Planning your retirement

If you haven’t done so already, now would be a good time to start saving for a pension. If you can max out your contributions towards your pension while you are still young, you will reap the rewards with a healthy pension instead of relying on the small state pension that will probably be available in 30 years.

Most couples will make some financial mistakes, and some will find it hard to adjust to the more restricted lifestyle that being a parent inevitably brings. Being conscious of what those mistakes can help you to avoid becoming financially derailed and taking out short term loans with a direct lender when your baby is born.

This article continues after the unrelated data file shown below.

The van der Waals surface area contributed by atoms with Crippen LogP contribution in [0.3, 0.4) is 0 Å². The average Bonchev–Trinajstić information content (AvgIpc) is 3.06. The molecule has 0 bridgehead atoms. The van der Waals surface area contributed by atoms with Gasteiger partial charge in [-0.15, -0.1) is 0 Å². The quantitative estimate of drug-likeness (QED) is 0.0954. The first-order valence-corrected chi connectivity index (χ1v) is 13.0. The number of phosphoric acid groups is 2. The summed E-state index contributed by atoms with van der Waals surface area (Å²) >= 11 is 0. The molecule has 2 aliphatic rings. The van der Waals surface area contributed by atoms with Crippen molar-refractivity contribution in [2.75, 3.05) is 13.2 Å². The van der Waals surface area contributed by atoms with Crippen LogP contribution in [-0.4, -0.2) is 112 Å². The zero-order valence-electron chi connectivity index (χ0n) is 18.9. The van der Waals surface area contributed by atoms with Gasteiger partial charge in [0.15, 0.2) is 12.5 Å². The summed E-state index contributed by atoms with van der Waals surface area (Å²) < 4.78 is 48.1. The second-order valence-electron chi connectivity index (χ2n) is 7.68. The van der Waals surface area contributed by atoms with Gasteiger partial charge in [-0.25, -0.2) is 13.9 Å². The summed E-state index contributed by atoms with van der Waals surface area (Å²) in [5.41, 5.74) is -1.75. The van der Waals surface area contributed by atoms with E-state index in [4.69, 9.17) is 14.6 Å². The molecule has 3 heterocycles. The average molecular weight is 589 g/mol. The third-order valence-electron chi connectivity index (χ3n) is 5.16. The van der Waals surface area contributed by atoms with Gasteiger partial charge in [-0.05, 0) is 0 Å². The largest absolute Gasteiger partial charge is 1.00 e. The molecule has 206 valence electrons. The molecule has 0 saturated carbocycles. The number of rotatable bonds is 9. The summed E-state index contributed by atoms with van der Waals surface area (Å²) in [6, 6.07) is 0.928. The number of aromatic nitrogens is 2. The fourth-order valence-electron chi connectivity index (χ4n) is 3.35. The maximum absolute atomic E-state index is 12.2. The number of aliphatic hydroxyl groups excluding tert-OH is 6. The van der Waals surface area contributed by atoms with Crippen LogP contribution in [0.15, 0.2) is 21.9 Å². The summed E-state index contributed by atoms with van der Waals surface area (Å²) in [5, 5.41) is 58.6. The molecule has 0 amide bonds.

Family finances - Cashfloat
About The Author
Elizabeth Redfern
Elizabeth Redfern is a born and bred Londoner who loves the city life. She is a proud chocoholic who enjoys reading, jogging and eating - especially chocolate! Elizabeth attained a first class degree in Mathematics but chose to make a career out of her real passion, writing. She has published many poems and short stories, but decided to join the Cashfloat educational channel writing team because she is passionate about helping people take care of their finances leaving them free to enjoy the finer points of life - most notably (in her opinion), chocolate!